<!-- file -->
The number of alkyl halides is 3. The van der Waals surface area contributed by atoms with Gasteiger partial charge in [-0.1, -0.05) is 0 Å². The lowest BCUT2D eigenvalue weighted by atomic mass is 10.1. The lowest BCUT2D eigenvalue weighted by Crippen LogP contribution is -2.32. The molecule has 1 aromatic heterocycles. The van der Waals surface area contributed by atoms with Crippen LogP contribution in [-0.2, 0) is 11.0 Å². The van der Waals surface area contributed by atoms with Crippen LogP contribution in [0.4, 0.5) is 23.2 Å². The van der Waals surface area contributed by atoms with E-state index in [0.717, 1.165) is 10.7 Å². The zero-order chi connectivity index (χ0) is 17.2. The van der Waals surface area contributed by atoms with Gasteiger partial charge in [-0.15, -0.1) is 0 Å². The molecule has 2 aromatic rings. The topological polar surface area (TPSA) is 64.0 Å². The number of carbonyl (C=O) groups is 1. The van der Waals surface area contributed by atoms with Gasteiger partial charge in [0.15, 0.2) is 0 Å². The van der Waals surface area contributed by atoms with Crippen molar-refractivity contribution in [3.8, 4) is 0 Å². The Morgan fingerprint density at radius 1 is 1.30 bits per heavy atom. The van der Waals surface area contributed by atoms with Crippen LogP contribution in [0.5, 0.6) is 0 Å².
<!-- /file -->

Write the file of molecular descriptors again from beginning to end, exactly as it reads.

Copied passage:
The number of alkyl halides is 3. The van der Waals surface area contributed by atoms with Gasteiger partial charge in [-0.1, -0.05) is 0 Å². The lowest BCUT2D eigenvalue weighted by atomic mass is 10.1. The lowest BCUT2D eigenvalue weighted by Crippen LogP contribution is -2.32. The molecule has 1 aromatic heterocycles. The van der Waals surface area contributed by atoms with Crippen LogP contribution in [-0.2, 0) is 11.0 Å². The van der Waals surface area contributed by atoms with Crippen LogP contribution in [0.4, 0.5) is 23.2 Å². The van der Waals surface area contributed by atoms with E-state index in [0.717, 1.165) is 10.7 Å². The zero-order chi connectivity index (χ0) is 17.2. The van der Waals surface area contributed by atoms with Gasteiger partial charge in [-0.15, -0.1) is 0 Å². The molecule has 2 aromatic rings. The topological polar surface area (TPSA) is 64.0 Å². The number of carbonyl (C=O) groups is 1. The van der Waals surface area contributed by atoms with Gasteiger partial charge in [0.15, 0.2) is 0 Å². The van der Waals surface area contributed by atoms with Crippen molar-refractivity contribution in [3.8, 4) is 0 Å². The Morgan fingerprint density at radius 1 is 1.30 bits per heavy atom. The van der Waals surface area contributed by atoms with Crippen LogP contribution in [0.5, 0.6) is 0 Å².